(https://live.staticflickr.com/1854/29647839997_d82d1dda5d_b.jpg) (https://flic.kr/p/MaSVV8)IMG_0703 (https://flic.kr/p/MaSVV8) by Stephen Edwards (https://www.flickr.com/photos/151506681@N05/), on Flickr

    It's likely that physical constraints preclude installing the deeper cored shaft foundation in the median side that would be required for a cantilever support.  The other alternative, a spread footing foundation, is impractical due to the close proximity of the retaining wall for the ramp.  And, as another poster mentioned, they could be adding signs on the right side in the future.
    Title: Re: Weirdest Quirks of Your State DOT?
    Post by: Big John on April 22, 2019, 01:22:59 PM
    A cantilever gantry failed a decade or so ago, and GDOT made a policy of no more cantilever supports.
    Title: Re: Weirdest Quirks of Your State DOT?
    Post by: kphoger on April 22, 2019, 02:37:04 PM
    I use "A" to track each tank of gas and "B" when we travel somewhere to track the total distance there and back again

    This is exactly what I do too.
    Title: Re: Weirdest Quirks of Your State DOT?
    Post by: roadman on April 22, 2019, 04:27:43 PM
    A cantilever gantry failed a decade or so ago, and GDOT made a policy of no more cantilever supports.

    To satisfy my curiosity, I did some digging into this.  The GDOT policy change regarding cantilever sign supports occurred in 1995, as noted in the NTSB report on the March 2007 bus exit ramp crash on I-75 in Atlanta.  The change resulted from anchor bolt failures at some locations.  The HOV lane sign revisions at Northside Drive resulting from this policy change are cited as a likely contributing factor in the 2007 crash.  Full report on this crash is at https://www.ntsb.gov/investigations/AccidentReports/Reports/HAR0801.pdfhttps://www.ntsb.gov/investigations/AccidentReports/Reports/HAR0801.pdf
    Title: Re: Weirdest Quirks of Your State DOT?
    Post by: Gnutella on April 23, 2019, 05:17:51 AM
    I'm surprised that nobody has mentioned the PennDOT colored detours (https://www.google.com/maps/@40.2454513,-80.2030132,3a,75y,67.05h,80.52t/data=!3m6!1e1!3m4!1sk2IwrFrgd3uwMtMf71Ivgw!2e0!7i13312!8i6656).
    Title: Re: Weirdest Quirks of Your State DOT?
    Post by: CNGL-Leudimin on April 23, 2019, 08:26:46 AM
    I had to follow that Red detour to the next exit down I-79 :sombrero:. It is signed as Orange detour in the other direction, and I've found a Blue and a Black detours too.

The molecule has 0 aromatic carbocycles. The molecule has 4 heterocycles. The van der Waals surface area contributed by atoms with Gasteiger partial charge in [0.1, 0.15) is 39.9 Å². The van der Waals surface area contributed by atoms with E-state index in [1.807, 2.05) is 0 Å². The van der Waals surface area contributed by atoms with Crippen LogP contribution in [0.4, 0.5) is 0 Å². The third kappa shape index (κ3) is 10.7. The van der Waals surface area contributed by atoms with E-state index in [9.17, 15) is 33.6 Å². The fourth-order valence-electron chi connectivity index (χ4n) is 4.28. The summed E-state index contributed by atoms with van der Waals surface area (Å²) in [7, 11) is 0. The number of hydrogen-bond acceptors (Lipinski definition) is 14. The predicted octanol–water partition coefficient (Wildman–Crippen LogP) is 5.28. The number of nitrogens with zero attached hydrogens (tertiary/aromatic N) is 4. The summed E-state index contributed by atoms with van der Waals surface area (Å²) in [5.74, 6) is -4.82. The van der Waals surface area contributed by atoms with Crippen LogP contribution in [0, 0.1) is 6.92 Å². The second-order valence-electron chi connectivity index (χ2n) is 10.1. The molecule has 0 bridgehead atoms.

Title: Re: Weirdest Quirks of Your State DOT?
    Post by: Verlanka on April 23, 2019, 09:48:46 AM
    I'm surprised that nobody has mentioned the PennDOT colored detours (https://www.google.com/maps/@40.2454513,-80.2030132,3a,75y,67.05h,80.52t/data=!3m6!1e1!3m4!1sk2IwrFrgd3uwMtMf71Ivgw!2e0!7i13312!8i6656).

    I've seen them plenty of times.
    Title: Re: Weirdest Quirks of Your State DOT?
    Post by: froggie on April 23, 2019, 10:11:36 AM
    I use "A" to track each tank of gas and "B" when we travel somewhere to track the total distance there and back again

    This is exactly what I do too.

    Ditto.
    Title: Re: Weirdest Quirks of Your State DOT?
    Post by: jemacedo9 on April 23, 2019, 10:48:33 AM
    I use "A" to track each tank of gas and "B" when we travel somewhere to track the total distance there and back again

    This is exactly what I do too.

    Ditto.


    I use "A" to track each tank of gas and "B" to track each oil change, instead of using the sticker that sometimes falls off.  If I am interested in tracking a long trip, I will use "A" for that and skip tracking tanks of gas.
    Title: Re: Weirdest Quirks of Your State DOT?
    Post by: jakeroot on April 23, 2019, 04:44:25 PM
    I think the way VW has their trip setup is quite useful. There is only a single trip counter on the dash, but there are three more that are built into the computer:

    * data since refuel
    * data since start
    * data over long-term ("extended" or something)

    All three have separate MPG, distance, travel time, and average speed statistics. The first two reset automatically, and the last manually. The last one is quite helpful for driving trips. You can track all of the aforementioned data, without worrying about losing data during refuel or overnight stops (as you would with the first two). Of course, all of this can be done manually, but its cool to have all three working simultaneously. And in my experience, the electronic MPG data has been very close to reality, so I don't have an issue with relying on the car for this information.